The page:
Deputy British Prime Minister Nick Clegg rose to stardom during the preelection television debates in which he attacked Conservative leader David Cameron. When Cameron and his party won a plurality but fell short of the majority needed to govern, he unexpectedly turned to Clegg and his Liberal Democrats to form a coalition. Last week The Washington Post’s Lally Weymouth spoke with Clegg in his London office. Excerpts:
Were you friends with Prime Minister David Cameron before you became his deputy prime minister?
No, we barely knew each other.
In a strange way, there is something more open and straightforward about having a government where the prime minister and deputy prime minister are from different parties but are seeking to do things together in the national interest.
During the campaign, you said Great Britain should be more independent from the U.S. Is that what you and David Cameron believe?
We want a relationship which is strong, driven by shared interests, not one of excessive diffidence on our part or excessive dominance on the part of the United States.
Was supporting the Iraq War excessive diffidence?
My own view was that [it] was driven by a judgment that the most important thing was to stick close to the United States. I don’t think it is healthy in any relationship—personal or geostrategic—for a relationship to be driven entirely by sentiments and diffidence.
Why did you decide to join a coalition with the Tories?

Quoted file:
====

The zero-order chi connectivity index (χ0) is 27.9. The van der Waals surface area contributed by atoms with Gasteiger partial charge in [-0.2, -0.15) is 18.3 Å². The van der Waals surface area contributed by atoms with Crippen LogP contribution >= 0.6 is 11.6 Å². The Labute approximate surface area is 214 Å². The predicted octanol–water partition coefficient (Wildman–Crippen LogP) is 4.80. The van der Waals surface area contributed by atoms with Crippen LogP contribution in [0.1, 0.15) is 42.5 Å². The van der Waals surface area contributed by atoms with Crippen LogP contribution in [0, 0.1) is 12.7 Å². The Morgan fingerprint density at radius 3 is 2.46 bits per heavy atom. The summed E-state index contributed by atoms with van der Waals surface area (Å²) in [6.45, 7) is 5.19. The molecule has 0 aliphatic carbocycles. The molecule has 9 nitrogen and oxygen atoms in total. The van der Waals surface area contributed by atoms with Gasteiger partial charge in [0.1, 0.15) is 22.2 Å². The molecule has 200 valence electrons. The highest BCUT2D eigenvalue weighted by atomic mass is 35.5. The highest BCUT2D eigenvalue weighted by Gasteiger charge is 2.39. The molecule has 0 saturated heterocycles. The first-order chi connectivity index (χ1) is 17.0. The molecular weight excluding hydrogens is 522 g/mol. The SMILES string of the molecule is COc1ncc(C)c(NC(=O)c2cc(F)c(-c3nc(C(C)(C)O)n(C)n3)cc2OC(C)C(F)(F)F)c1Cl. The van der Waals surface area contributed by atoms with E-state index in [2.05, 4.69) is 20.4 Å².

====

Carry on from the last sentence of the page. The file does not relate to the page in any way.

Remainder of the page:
We had to create a strong and—crucially—legitimate government. Without legitimacy, no government can do anything. And we have to do some very big, difficult things.
Speaking of big, difficult things, what about your economic program? Can you bring your party along?
I think so. A lot of people are going to feel quite ambivalent and uneasy along the way. And that’s why as we take a lot of these very big, controversial, and frankly unpopular decisions to fill this huge black hole in the public finances, we have got to constantly explain to people two things. Firstly, it is unavoidable: if we don’t do this, the economy can’t grow. And we are trying to do this as fairly as possible.
From the polls, you can see that your party’s approval has gone down.
It has gone down a bit, yeah. I suspect that there were some people who believed the Liberal Democrats should be a sort of left-wing conscience to the Labour Party. But we’re not there to be a chorus on the margins of the Labour Party. What I hope people will see, beyond the immediate issue of the deficit, which dominates the discussion completely, is that over five years [there is] a government which is radical and reforming. And I lead a party which has always stood for radical reform.
During the campaign, you said that a costly defeat in Afghanistan was inevitable. Will this government stay the course?
Two years ago or so, I was very concerned that there was no proper strategy in Afghanistan. So that’s why I raised the alarm. I think now with the troop surge announced by President Obama, built upon by General Petraeus, whom I met in Kabul, we are fighting the military campaign we should have done five years ago. The great dilemma now is, how can we convert that into a political settlement?
I read with great interest your remarks on Israel. You denounced the occupation of Gaza as “a living nightmare for a million and a half Palestinians.” Prime Minister Cameron recently called Gaza “a prison camp.” What is your attitude toward Israel?
What I think is now obvious to everybody—and I suspect it is obvious to the Israeli government as well—is that the long-term safety of Israel itself requires some kind of resolution of what is happening in Gaza, not to mention the settlements in the West Bank and elsewhere.
Can you hold your party together for five years?
I certainly hope so. The Liberal Democrats recognize that we are doing a lot of difficult things early on. We are going to have to grit our teeth and hold on, because the prize is great.